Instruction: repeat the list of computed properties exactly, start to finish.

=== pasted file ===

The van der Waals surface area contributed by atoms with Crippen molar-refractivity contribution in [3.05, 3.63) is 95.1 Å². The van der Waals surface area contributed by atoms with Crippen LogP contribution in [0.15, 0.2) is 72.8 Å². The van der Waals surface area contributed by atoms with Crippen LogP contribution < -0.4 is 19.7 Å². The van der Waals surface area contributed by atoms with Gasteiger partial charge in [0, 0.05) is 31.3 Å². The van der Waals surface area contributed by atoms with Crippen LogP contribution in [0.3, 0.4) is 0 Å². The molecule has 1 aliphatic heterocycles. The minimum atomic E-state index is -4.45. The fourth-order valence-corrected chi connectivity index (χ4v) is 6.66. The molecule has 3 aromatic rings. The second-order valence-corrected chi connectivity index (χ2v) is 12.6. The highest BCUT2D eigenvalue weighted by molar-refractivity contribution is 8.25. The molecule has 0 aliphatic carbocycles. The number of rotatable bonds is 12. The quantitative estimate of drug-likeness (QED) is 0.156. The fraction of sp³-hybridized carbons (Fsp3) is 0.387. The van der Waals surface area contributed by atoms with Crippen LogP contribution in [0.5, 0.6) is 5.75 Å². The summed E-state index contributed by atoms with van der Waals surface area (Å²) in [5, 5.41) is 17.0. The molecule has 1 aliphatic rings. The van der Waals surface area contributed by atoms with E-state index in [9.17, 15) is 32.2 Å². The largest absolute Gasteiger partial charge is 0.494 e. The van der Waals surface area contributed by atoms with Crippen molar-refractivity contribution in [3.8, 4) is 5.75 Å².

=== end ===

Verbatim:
The van der Waals surface area contributed by atoms with Crippen molar-refractivity contribution in [3.05, 3.63) is 95.1 Å². The van der Waals surface area contributed by atoms with Crippen LogP contribution in [0.15, 0.2) is 72.8 Å². The van der Waals surface area contributed by atoms with Crippen LogP contribution < -0.4 is 19.7 Å². The van der Waals surface area contributed by atoms with Gasteiger partial charge in [0, 0.05) is 31.3 Å². The van der Waals surface area contributed by atoms with Crippen LogP contribution in [0.3, 0.4) is 0 Å². The molecule has 1 aliphatic heterocycles. The minimum atomic E-state index is -4.45. The fourth-order valence-corrected chi connectivity index (χ4v) is 6.66. The molecule has 3 aromatic rings. The second-order valence-corrected chi connectivity index (χ2v) is 12.6. The highest BCUT2D eigenvalue weighted by molar-refractivity contribution is 8.25. The molecule has 0 aliphatic carbocycles. The number of rotatable bonds is 12. The quantitative estimate of drug-likeness (QED) is 0.156. The fraction of sp³-hybridized carbons (Fsp3) is 0.387. The van der Waals surface area contributed by atoms with Crippen LogP contribution in [0.5, 0.6) is 5.75 Å². The summed E-state index contributed by atoms with van der Waals surface area (Å²) in [5, 5.41) is 17.0. The molecule has 1 aliphatic rings. The van der Waals surface area contributed by atoms with E-state index in [9.17, 15) is 32.2 Å². The largest absolute Gasteiger partial charge is 0.494 e. The van der Waals surface area contributed by atoms with Crippen molar-refractivity contribution in [3.8, 4) is 5.75 Å².